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Formula One CEO Chase Carey tells the AP he wants to add a street race in the United States

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LONDON (AP) Formula One's new owners plan to add a street race in the United States in an attempt to improve a sport which they feel stagnated under Bernie Ecclestone's control.

Chase Carey, who ended Ecclestone's four-decade reign as F1's chief executive, told The Associated Press on Tuesday that the sport will no longer be run as a ''one-man show.''

Carey, though, will be as dogged as the 86-year-old Ecclestone in negotiations with circuits, insisting that less-lucrative races in heartlands like Britain will have to prove they can become more profitable rather than being allowed to renegotiate hosting fees.

International sports and entertainment firm Liberty Media, which is controlled by 75-year-old tycoon John Malone, completed its takeover of F1 on Monday from investment fund CVC Capital Partners.

Driving growth in the United States is seen as a priority for Liberty, which also owns baseball's Atlanta Braves and has investments in cable TV companies. F1 currently only makes one stop during the season in the United Sates - to Austin, Texas - but adding a street race is high on Liberty's agenda.

''We would like to add a destination race in the U.S. in a location like New York, L.A., Miami, Las Vegas,'' Carey said in a telephone interview. ''We think we can create something that will be a really special event. Obviously the U.S. is all upsides for us. We haven't invested in the way we need to build the U.S. market.''

The sport has remained stuck in the past, making ''events feel a little tired,'' while the modern media landscape was not grasped by Ecclestone, according to Carey.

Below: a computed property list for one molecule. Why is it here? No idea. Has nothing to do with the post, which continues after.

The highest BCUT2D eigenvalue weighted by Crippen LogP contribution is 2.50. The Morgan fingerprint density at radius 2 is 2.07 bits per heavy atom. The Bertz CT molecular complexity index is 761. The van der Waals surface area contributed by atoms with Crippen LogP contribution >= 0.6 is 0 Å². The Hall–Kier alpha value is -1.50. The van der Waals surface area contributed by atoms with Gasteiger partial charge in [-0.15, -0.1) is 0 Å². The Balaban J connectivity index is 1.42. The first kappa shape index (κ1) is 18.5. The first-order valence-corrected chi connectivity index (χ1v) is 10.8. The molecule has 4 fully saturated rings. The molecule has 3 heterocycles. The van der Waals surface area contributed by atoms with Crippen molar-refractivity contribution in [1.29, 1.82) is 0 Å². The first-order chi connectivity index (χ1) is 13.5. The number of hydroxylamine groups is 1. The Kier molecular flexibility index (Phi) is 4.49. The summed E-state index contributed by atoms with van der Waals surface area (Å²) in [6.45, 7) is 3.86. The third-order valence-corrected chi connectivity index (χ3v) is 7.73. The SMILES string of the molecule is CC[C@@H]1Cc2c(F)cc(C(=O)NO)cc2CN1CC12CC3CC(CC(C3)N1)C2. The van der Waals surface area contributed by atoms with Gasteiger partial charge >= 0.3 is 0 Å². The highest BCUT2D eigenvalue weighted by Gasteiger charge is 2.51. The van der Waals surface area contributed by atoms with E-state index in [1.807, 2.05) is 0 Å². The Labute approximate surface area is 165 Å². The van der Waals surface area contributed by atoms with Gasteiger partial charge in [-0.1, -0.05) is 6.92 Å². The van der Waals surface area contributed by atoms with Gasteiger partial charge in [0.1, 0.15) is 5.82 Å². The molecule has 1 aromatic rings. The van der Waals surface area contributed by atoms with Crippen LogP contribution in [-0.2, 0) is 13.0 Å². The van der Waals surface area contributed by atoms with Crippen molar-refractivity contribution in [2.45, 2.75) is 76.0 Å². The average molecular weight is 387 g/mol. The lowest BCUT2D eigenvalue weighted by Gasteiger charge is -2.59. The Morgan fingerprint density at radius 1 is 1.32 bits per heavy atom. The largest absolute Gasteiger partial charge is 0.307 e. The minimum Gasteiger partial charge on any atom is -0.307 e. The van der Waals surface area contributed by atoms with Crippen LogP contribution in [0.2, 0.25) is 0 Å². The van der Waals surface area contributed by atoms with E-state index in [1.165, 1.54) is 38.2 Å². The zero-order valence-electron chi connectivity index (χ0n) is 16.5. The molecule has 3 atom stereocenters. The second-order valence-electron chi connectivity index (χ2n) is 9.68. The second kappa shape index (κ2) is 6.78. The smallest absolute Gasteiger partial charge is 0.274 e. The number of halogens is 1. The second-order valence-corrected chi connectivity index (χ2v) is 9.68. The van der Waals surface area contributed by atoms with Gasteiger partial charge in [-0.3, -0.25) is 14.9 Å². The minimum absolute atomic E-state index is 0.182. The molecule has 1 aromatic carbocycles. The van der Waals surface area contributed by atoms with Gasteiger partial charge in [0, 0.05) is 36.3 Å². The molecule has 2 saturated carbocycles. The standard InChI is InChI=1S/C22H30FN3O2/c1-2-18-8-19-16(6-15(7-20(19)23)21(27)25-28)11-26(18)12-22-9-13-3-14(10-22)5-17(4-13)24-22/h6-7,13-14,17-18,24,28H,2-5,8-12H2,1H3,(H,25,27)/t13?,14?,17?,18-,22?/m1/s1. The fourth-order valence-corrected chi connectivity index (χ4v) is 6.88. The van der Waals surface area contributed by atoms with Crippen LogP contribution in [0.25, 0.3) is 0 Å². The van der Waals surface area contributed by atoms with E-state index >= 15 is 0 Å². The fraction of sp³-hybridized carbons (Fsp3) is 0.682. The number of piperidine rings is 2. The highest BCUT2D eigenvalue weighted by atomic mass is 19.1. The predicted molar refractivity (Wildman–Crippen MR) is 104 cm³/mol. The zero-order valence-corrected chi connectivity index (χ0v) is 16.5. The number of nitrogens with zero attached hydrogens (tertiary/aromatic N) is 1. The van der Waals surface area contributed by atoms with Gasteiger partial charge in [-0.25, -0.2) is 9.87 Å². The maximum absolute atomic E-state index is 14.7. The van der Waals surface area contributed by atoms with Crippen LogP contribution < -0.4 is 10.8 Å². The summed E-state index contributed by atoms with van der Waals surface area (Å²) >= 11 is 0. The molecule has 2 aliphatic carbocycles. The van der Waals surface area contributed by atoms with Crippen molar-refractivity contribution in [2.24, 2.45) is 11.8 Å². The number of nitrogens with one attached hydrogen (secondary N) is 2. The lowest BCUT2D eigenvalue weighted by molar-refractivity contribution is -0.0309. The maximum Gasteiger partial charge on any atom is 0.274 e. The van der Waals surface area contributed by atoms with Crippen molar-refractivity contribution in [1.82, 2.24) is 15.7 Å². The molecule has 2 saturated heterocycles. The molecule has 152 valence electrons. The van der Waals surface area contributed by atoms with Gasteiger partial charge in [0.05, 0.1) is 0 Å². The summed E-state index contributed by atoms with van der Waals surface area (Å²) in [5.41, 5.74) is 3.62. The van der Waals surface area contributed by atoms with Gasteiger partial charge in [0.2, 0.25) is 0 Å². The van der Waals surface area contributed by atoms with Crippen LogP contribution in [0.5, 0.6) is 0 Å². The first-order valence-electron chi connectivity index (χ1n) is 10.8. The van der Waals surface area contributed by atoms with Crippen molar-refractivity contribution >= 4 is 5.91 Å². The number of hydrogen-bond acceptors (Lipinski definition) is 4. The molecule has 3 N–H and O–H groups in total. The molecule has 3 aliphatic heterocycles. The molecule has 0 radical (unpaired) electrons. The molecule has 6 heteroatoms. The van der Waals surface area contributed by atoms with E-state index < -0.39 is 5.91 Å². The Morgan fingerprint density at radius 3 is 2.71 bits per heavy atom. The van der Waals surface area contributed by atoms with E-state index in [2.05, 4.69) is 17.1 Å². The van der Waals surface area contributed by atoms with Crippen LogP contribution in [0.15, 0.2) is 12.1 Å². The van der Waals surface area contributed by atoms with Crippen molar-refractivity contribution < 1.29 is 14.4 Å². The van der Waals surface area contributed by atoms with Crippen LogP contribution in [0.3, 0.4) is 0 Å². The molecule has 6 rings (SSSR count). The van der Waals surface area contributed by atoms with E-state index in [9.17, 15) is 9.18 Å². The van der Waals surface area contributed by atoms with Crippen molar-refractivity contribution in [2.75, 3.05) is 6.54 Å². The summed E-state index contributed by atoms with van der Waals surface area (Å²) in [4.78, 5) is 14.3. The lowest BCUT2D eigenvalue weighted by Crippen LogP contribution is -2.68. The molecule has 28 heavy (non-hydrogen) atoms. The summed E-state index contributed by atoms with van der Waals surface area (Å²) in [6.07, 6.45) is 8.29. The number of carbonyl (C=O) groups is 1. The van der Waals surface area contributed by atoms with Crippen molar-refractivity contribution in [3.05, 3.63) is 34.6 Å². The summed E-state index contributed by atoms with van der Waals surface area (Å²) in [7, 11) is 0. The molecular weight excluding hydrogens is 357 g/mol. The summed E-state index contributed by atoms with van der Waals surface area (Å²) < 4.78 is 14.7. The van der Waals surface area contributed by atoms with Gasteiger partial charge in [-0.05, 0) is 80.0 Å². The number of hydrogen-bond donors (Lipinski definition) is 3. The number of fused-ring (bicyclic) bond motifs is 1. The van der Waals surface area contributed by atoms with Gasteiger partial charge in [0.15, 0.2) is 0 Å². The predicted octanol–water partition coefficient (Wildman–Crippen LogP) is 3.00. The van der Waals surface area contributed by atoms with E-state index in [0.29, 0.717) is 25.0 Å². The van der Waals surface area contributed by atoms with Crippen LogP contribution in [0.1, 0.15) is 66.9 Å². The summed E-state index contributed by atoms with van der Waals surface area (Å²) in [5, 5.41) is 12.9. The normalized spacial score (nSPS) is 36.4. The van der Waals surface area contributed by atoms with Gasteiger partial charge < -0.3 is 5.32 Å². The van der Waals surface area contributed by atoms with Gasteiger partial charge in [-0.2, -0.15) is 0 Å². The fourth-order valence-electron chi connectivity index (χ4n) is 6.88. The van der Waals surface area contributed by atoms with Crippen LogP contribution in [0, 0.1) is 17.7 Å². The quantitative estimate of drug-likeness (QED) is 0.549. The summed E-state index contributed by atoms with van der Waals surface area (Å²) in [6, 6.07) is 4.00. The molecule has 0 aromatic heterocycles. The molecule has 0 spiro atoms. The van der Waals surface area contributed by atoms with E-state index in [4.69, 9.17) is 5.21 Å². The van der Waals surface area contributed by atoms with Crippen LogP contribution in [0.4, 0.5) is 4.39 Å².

''Bernie really ran a one-man show,'' Carey said. ''I don't plan to run a one-man show.''

Although Ecclestone remains on board as an honorary chairman and will be an F1 adviser, power clearly now rests with Carey, who is a veteran Fox executive.

''The last half dozen years I think the business has not reached its potential,'' Carey said. ''With all the things you need to do to be competitive in an increasingly fragmented online world, you need an organization doing many things at the same time.''

Carey, who played rugby at Colgate and holds a Masters degree from Harvard, is a friend of Rupert Murdoch. He has worked closely with the media mogul since 1988 and was a former president of 21st Century Fox.

Ecclestone was criticized for overlooking historic popular race venues to move into new, wealthier markets including Abu Dhabi, Bahrain and Azerbaijan, which held its first race last year. The German Grand Prix has been dropped from the 2017 calendar because of Hockenheim's financial difficulties, while the British race at Silverstone is at risk because of hosting costs.

''Western Europe is important for us and to some degree we have to engage to make those races bigger and better than they are while respecting their heritage,'' Carey said, while ruling out cut-price deals to keep historic races.

''We are willing to invest in the sport but we are the new guys so everyone wants to come in and figure it's a chance to renegotiate. So I don't think that's the right mindset. We think these races (in places like Britain and Germany) should be bigger and more profitable and we are willing to work with promoters to figure out how to achieve that. That's our goal.''

The takeover, which gives F1 an enterprise value of $8 billion and an equity value of $4.4 billion, comes as the series is poised for a shakeup.

Changes such as wider tires, car design, louder engines, and more overtaking opportunities are set to make F1 more exciting in a bid to win back a large chunk of unhappy fans amid flagging attendances at some races.

''We can certainly do things to make the race day more engaging, more exciting - make the race itself more exciting,'' Carey said. ''I have gone around and talked to lot of people and hear many of the same things about predictability, rules too complicated, engineers overtaking drivers, the engines could be faster, louder, cheaper.

''And so there are a number of things we can do to improve the race, the race day.''

Such as tapping into the ''excitement and buzz'' found at the NFL's showpiece game and turning races into week-long festivals in host cities.

''What I would like to have is 21 Super Bowls,'' Carey said. ''Priority 1 is to make the races bigger and better. We have some great races like Singapore, Mexico and Abu Dhabi but we have to make all the races have an energy and excitement that really makes them unique events.''


Rob Harris is at and